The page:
CLIENT ALERT: SEC Issues Interpretive Guidance on New Universal Proxy Card Rules
This Client Alert supplements our August 2022 Client Alert “Universal Proxy Rules: Roadmap for Annual Meetings After August 31, 2022” that can be found here.
On August 25, 2022, the Division of Corporation Finance of the Securities and Exchange Commission (the “Staff”) issued Compliance and Disclosure Interpretations (“C&DIs”) clarifying the responsibilities and obligations of both issuers and dissident shareholders in complying with the SEC rules mandating the use of “universal proxy cards” (“UPC”) in contested director elections. These new rules are set to take effect for shareholder meetings to be held after August 31, 2022. A summary of the C&DIs and our takeaways from the Staff’s guidance are set forth below.
Can a dissident shareholder include in the Rule 14a-19(b) notice (which is generally due no later than 60 calendar days before the anniversary of a prior year’s annual meeting date) the names of more nominees than there are director seats up for election, without the intent of actually soliciting proxies for all of them but, instead, finalize its slate of nominees after such Rule 14a-19(b) deadline? (Question 139.01)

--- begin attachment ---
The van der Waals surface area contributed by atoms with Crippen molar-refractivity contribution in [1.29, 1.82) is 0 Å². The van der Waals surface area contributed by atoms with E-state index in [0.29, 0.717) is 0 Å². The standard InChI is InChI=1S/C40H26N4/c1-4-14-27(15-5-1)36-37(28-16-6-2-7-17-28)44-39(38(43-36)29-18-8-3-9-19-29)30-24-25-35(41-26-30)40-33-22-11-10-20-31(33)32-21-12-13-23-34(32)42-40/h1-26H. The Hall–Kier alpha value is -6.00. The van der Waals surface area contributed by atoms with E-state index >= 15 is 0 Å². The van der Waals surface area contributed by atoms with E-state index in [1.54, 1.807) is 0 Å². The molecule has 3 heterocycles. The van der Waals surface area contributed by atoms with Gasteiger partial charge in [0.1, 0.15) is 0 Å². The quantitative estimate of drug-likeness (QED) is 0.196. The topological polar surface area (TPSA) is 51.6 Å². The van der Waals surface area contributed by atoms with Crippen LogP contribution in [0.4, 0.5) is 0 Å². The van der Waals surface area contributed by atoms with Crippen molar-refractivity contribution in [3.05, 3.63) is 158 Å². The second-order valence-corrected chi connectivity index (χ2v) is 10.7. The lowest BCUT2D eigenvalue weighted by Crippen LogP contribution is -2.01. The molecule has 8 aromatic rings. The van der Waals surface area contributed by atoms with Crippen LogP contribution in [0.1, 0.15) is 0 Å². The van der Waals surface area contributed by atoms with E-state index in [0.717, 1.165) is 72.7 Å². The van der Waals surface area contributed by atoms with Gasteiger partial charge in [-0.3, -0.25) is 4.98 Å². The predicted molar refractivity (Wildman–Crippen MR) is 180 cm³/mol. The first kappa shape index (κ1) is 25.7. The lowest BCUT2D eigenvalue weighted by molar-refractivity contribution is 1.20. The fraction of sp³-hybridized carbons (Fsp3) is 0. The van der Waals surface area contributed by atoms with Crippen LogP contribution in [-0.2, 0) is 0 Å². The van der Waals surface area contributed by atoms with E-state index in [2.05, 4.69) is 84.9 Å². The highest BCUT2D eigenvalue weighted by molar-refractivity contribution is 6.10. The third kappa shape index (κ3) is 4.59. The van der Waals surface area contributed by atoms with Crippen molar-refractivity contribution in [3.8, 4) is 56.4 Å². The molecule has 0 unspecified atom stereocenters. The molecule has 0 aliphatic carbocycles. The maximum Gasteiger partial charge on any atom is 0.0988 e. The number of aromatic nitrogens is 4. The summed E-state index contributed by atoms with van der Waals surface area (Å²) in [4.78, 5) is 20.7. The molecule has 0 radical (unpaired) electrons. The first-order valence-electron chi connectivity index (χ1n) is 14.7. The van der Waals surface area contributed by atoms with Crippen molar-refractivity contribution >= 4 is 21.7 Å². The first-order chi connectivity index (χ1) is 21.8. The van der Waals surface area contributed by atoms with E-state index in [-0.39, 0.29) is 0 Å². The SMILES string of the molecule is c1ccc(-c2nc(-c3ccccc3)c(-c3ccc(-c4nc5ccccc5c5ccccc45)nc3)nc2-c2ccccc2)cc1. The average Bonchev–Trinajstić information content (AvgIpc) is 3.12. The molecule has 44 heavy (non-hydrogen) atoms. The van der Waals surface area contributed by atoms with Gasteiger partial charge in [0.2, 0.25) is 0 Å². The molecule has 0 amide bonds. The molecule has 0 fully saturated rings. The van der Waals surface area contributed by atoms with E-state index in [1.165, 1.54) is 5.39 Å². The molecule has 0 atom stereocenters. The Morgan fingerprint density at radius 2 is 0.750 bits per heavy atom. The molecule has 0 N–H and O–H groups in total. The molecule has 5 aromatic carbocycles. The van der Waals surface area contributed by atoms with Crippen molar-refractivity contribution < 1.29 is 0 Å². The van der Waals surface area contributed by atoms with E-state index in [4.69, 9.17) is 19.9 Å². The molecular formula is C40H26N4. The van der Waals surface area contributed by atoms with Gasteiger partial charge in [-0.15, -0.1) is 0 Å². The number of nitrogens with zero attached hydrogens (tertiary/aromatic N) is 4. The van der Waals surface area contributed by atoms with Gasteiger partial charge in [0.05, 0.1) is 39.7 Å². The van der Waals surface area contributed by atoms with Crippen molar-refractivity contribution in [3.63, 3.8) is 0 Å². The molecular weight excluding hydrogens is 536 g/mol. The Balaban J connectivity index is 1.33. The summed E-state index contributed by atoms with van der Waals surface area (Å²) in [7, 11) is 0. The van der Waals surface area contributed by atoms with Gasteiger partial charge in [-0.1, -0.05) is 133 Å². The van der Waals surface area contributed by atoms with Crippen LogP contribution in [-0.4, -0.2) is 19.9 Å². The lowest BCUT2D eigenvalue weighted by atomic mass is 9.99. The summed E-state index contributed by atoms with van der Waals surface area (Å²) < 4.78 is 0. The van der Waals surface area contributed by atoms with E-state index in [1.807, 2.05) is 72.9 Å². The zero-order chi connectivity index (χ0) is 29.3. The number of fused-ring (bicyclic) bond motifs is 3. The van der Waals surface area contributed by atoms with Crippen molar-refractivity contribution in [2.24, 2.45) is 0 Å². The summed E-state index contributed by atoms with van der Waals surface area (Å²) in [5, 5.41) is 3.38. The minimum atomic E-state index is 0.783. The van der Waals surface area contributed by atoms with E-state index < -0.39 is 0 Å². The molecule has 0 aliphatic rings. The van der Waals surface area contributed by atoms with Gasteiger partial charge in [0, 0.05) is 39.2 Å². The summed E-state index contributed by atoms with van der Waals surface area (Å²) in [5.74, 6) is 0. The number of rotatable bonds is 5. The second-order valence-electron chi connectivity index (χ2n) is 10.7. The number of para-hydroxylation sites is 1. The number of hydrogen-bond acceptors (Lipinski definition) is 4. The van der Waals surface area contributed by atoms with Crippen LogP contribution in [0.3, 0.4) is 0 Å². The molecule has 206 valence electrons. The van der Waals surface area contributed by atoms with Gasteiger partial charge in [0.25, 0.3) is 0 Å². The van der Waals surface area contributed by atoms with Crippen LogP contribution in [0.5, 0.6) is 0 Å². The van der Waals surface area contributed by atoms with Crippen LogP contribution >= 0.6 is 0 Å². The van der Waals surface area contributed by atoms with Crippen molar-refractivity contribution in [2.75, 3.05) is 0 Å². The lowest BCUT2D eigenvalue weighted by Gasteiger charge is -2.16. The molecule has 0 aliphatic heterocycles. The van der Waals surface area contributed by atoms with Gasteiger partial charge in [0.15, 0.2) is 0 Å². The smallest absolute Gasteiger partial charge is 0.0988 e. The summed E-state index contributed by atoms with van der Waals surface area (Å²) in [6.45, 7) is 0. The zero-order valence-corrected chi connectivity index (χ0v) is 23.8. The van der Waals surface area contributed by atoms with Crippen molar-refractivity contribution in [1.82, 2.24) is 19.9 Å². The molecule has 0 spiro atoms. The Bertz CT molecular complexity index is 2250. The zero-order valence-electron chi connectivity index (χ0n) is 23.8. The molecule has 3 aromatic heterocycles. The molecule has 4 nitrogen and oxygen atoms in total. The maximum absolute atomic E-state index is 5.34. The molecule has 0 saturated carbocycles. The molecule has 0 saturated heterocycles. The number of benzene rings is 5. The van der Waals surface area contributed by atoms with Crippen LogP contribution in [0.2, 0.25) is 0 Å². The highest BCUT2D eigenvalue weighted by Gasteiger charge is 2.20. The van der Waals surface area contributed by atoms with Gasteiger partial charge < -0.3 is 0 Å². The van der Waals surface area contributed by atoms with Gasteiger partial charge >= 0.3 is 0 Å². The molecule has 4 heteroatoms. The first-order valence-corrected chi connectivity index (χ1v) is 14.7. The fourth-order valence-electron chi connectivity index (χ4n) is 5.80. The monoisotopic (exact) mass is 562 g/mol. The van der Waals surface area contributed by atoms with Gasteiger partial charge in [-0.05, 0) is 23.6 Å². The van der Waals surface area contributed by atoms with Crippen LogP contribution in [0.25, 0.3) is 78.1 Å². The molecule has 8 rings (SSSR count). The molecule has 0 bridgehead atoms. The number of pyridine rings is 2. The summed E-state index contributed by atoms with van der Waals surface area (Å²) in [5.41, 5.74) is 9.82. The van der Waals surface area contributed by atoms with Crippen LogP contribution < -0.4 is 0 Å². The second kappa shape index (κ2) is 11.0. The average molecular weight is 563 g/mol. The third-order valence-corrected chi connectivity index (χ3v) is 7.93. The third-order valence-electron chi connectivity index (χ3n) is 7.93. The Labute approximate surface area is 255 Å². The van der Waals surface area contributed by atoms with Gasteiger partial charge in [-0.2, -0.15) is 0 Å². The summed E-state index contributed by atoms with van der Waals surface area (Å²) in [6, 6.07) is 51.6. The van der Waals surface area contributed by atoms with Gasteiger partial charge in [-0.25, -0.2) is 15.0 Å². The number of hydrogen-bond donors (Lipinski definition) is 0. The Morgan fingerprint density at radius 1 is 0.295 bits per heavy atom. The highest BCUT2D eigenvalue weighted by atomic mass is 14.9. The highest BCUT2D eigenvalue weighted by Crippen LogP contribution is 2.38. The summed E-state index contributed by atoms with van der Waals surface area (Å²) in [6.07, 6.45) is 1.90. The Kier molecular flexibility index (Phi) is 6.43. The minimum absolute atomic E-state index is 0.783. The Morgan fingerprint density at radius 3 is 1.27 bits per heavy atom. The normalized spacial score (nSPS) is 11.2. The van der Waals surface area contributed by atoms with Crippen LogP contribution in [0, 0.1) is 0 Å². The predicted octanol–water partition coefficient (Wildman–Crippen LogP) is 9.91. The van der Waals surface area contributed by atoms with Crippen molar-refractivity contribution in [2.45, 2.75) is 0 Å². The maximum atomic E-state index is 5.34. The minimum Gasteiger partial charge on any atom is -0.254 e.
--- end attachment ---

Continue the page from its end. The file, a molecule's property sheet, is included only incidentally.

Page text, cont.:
No. According to the Staff, a dissident shareholder must only include in its Rule 14a-19(b) notice the names of the nominees for whom the dissident intends to solicit proxies. However, the Staff acknowledged that a dissident shareholder may need to make changes to its slate of nominees after the 60-day UPC deadline for various reasons, such as in the event a dissident nominee withdraws from the slate or the issuer changes the number of directors up for election. In anticipation of potential gaps in the dissident shareholder’s slate that may occur after the 60-day deadline, the Staff indicated that it would not object to a dissident shareholder including additional nominees in its Rule 14a-19(b) notice so long as the notice makes clear which individuals comprise its slate for inclusion in the universal proxy card and which individuals are additional or alternate nominees. The dissident must also provide prompt notice to the issuer of any changes to its original slate pursuant to Rule 14a-19(c).